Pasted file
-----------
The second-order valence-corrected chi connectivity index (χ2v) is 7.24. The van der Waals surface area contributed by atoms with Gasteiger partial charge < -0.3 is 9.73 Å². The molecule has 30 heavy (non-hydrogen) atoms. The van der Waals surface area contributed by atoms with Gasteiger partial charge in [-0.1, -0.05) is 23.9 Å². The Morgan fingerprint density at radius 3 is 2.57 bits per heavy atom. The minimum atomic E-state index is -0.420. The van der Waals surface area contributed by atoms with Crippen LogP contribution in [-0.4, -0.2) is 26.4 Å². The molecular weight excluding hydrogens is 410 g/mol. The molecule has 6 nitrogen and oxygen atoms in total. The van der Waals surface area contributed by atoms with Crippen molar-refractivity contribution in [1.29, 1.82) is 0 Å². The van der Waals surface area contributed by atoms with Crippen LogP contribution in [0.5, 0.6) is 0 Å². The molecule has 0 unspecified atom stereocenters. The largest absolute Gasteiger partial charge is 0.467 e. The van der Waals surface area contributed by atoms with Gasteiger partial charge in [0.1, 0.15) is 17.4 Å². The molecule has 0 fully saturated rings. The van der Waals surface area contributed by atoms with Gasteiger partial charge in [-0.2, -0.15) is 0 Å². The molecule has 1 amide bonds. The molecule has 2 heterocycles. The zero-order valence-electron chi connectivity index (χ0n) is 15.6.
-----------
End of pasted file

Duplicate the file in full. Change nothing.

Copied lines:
The second-order valence-corrected chi connectivity index (χ2v) is 7.24. The van der Waals surface area contributed by atoms with Gasteiger partial charge < -0.3 is 9.73 Å². The molecule has 30 heavy (non-hydrogen) atoms. The van der Waals surface area contributed by atoms with Gasteiger partial charge in [-0.1, -0.05) is 23.9 Å². The Morgan fingerprint density at radius 3 is 2.57 bits per heavy atom. The minimum atomic E-state index is -0.420. The van der Waals surface area contributed by atoms with Crippen LogP contribution in [-0.4, -0.2) is 26.4 Å². The molecular weight excluding hydrogens is 410 g/mol. The molecule has 6 nitrogen and oxygen atoms in total. The van der Waals surface area contributed by atoms with Crippen molar-refractivity contribution in [1.29, 1.82) is 0 Å². The van der Waals surface area contributed by atoms with Crippen LogP contribution in [0.5, 0.6) is 0 Å². The molecule has 0 unspecified atom stereocenters. The largest absolute Gasteiger partial charge is 0.467 e. The van der Waals surface area contributed by atoms with Gasteiger partial charge in [0.1, 0.15) is 17.4 Å². The molecule has 0 fully saturated rings. The van der Waals surface area contributed by atoms with Gasteiger partial charge in [-0.2, -0.15) is 0 Å². The molecule has 1 amide bonds. The molecule has 2 heterocycles. The zero-order valence-electron chi connectivity index (χ0n) is 15.6.